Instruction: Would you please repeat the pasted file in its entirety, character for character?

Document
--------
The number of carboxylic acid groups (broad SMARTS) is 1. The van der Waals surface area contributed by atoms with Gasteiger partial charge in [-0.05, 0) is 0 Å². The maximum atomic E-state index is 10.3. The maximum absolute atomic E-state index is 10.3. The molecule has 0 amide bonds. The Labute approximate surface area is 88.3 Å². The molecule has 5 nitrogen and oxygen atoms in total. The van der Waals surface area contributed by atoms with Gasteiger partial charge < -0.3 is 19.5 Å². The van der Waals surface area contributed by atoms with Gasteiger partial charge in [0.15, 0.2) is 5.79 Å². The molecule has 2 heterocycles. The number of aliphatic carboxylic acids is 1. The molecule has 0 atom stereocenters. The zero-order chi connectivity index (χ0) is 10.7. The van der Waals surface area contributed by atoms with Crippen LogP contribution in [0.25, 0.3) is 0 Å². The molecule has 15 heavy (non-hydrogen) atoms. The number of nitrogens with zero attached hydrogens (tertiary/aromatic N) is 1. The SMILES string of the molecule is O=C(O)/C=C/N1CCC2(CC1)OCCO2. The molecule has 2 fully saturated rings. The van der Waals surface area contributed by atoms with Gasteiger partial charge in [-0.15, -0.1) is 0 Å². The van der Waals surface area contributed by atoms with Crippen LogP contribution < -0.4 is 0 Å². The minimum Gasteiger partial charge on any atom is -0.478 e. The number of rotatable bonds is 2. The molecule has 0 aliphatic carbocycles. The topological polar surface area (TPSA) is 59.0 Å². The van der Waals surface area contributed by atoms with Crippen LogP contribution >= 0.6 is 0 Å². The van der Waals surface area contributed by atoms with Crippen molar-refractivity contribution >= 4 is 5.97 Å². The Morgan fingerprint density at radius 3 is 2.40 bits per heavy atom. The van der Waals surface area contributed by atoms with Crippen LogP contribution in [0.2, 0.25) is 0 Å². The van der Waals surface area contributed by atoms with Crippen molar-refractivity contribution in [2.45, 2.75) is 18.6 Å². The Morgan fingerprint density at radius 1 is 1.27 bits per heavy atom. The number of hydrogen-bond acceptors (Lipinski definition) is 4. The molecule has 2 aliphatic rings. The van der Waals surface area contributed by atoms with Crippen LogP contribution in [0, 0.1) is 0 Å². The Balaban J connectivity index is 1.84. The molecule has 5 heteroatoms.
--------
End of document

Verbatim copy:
The number of carboxylic acid groups (broad SMARTS) is 1. The van der Waals surface area contributed by atoms with Gasteiger partial charge in [-0.05, 0) is 0 Å². The maximum atomic E-state index is 10.3. The maximum absolute atomic E-state index is 10.3. The molecule has 0 amide bonds. The Labute approximate surface area is 88.3 Å². The molecule has 5 nitrogen and oxygen atoms in total. The van der Waals surface area contributed by atoms with Gasteiger partial charge < -0.3 is 19.5 Å². The van der Waals surface area contributed by atoms with Gasteiger partial charge in [0.15, 0.2) is 5.79 Å². The molecule has 2 heterocycles. The number of aliphatic carboxylic acids is 1. The molecule has 0 atom stereocenters. The zero-order chi connectivity index (χ0) is 10.7. The van der Waals surface area contributed by atoms with Crippen LogP contribution in [0.25, 0.3) is 0 Å². The molecule has 15 heavy (non-hydrogen) atoms. The number of nitrogens with zero attached hydrogens (tertiary/aromatic N) is 1. The SMILES string of the molecule is O=C(O)/C=C/N1CCC2(CC1)OCCO2. The molecule has 2 fully saturated rings. The van der Waals surface area contributed by atoms with Gasteiger partial charge in [-0.15, -0.1) is 0 Å². The van der Waals surface area contributed by atoms with Crippen LogP contribution < -0.4 is 0 Å². The minimum Gasteiger partial charge on any atom is -0.478 e. The number of rotatable bonds is 2. The molecule has 0 aliphatic carbocycles. The topological polar surface area (TPSA) is 59.0 Å². The van der Waals surface area contributed by atoms with Crippen LogP contribution >= 0.6 is 0 Å². The van der Waals surface area contributed by atoms with Crippen molar-refractivity contribution >= 4 is 5.97 Å². The Morgan fingerprint density at radius 3 is 2.40 bits per heavy atom. The van der Waals surface area contributed by atoms with Crippen LogP contribution in [0.2, 0.25) is 0 Å². The van der Waals surface area contributed by atoms with Crippen molar-refractivity contribution in [2.45, 2.75) is 18.6 Å². The Morgan fingerprint density at radius 1 is 1.27 bits per heavy atom. The number of hydrogen-bond acceptors (Lipinski definition) is 4. The molecule has 2 aliphatic rings. The van der Waals surface area contributed by atoms with Crippen LogP contribution in [0, 0.1) is 0 Å². The Balaban J connectivity index is 1.84. The molecule has 5 heteroatoms.